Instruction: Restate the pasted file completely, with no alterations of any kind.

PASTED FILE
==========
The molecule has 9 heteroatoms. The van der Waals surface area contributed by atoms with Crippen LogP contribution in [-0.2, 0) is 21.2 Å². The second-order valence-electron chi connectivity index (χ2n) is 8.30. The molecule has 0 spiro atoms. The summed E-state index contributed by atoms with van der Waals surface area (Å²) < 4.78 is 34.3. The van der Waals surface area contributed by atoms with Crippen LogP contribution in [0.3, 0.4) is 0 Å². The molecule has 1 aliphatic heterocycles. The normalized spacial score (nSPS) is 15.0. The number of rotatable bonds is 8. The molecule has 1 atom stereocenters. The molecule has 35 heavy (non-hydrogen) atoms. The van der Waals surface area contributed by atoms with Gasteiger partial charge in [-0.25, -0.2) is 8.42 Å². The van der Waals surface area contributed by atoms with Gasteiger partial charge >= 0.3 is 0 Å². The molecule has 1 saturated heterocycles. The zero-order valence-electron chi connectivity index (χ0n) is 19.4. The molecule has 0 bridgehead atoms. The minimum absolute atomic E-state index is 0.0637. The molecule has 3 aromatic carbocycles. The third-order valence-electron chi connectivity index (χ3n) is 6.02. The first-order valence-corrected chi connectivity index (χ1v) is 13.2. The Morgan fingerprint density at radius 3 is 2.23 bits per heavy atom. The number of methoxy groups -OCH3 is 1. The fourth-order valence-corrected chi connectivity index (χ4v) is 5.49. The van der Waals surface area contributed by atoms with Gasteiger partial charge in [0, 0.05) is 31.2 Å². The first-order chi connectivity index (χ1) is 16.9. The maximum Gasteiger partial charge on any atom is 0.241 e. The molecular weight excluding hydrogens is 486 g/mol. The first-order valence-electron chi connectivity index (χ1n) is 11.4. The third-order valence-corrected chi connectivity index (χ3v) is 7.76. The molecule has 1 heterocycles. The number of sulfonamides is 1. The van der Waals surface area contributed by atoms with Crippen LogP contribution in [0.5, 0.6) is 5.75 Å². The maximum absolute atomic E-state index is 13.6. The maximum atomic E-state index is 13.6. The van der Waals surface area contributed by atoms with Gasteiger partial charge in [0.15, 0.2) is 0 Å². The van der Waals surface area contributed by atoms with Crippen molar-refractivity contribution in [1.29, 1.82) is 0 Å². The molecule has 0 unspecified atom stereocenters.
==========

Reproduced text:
The molecule has 9 heteroatoms. The van der Waals surface area contributed by atoms with Crippen LogP contribution in [-0.2, 0) is 21.2 Å². The second-order valence-electron chi connectivity index (χ2n) is 8.30. The molecule has 0 spiro atoms. The summed E-state index contributed by atoms with van der Waals surface area (Å²) < 4.78 is 34.3. The van der Waals surface area contributed by atoms with Crippen LogP contribution in [0.3, 0.4) is 0 Å². The molecule has 1 aliphatic heterocycles. The normalized spacial score (nSPS) is 15.0. The number of rotatable bonds is 8. The molecule has 1 atom stereocenters. The molecule has 35 heavy (non-hydrogen) atoms. The van der Waals surface area contributed by atoms with Gasteiger partial charge in [-0.25, -0.2) is 8.42 Å². The van der Waals surface area contributed by atoms with Gasteiger partial charge >= 0.3 is 0 Å². The molecule has 1 saturated heterocycles. The zero-order valence-electron chi connectivity index (χ0n) is 19.4. The molecule has 0 bridgehead atoms. The minimum absolute atomic E-state index is 0.0637. The molecule has 3 aromatic carbocycles. The third-order valence-electron chi connectivity index (χ3n) is 6.02. The first-order valence-corrected chi connectivity index (χ1v) is 13.2. The Morgan fingerprint density at radius 3 is 2.23 bits per heavy atom. The number of methoxy groups -OCH3 is 1. The fourth-order valence-corrected chi connectivity index (χ4v) is 5.49. The van der Waals surface area contributed by atoms with Gasteiger partial charge in [0, 0.05) is 31.2 Å². The first-order chi connectivity index (χ1) is 16.9. The maximum Gasteiger partial charge on any atom is 0.241 e. The molecular weight excluding hydrogens is 486 g/mol. The first-order valence-electron chi connectivity index (χ1n) is 11.4. The third-order valence-corrected chi connectivity index (χ3v) is 7.76. The molecule has 1 heterocycles. The number of sulfonamides is 1. The van der Waals surface area contributed by atoms with Crippen LogP contribution in [0.5, 0.6) is 5.75 Å². The maximum absolute atomic E-state index is 13.6. The maximum atomic E-state index is 13.6. The van der Waals surface area contributed by atoms with Gasteiger partial charge in [0.15, 0.2) is 0 Å². The van der Waals surface area contributed by atoms with Crippen molar-refractivity contribution in [1.29, 1.82) is 0 Å². The molecule has 0 unspecified atom stereocenters.